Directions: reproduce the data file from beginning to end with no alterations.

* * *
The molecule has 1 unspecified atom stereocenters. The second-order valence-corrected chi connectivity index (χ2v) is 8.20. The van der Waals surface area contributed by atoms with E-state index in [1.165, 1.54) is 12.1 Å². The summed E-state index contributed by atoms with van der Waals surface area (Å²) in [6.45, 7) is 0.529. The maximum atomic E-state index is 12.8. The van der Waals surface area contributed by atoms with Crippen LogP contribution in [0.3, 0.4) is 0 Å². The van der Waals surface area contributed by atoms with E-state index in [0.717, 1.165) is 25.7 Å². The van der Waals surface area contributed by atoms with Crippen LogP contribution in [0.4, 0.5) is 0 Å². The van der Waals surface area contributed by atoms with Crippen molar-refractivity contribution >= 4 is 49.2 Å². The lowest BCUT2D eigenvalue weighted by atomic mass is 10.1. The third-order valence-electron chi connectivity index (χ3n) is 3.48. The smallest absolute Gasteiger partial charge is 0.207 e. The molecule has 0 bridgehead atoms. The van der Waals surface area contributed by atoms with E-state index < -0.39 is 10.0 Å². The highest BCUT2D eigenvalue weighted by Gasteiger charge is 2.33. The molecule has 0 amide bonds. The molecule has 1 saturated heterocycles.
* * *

The molecule has 1 unspecified atom stereocenters. The second-order valence-corrected chi connectivity index (χ2v) is 8.20. The van der Waals surface area contributed by atoms with E-state index in [1.165, 1.54) is 12.1 Å². The summed E-state index contributed by atoms with van der Waals surface area (Å²) in [6.45, 7) is 0.529. The maximum atomic E-state index is 12.8. The van der Waals surface area contributed by atoms with Crippen LogP contribution in [0.3, 0.4) is 0 Å². The van der Waals surface area contributed by atoms with E-state index in [0.717, 1.165) is 25.7 Å². The van der Waals surface area contributed by atoms with Crippen LogP contribution in [0.4, 0.5) is 0 Å². The van der Waals surface area contributed by atoms with Crippen molar-refractivity contribution >= 4 is 49.2 Å². The lowest BCUT2D eigenvalue weighted by atomic mass is 10.1. The third-order valence-electron chi connectivity index (χ3n) is 3.48. The smallest absolute Gasteiger partial charge is 0.207 e. The molecule has 0 bridgehead atoms. The van der Waals surface area contributed by atoms with E-state index < -0.39 is 10.0 Å². The highest BCUT2D eigenvalue weighted by Gasteiger charge is 2.33. The molecule has 0 amide bonds. The molecule has 1 saturated heterocycles.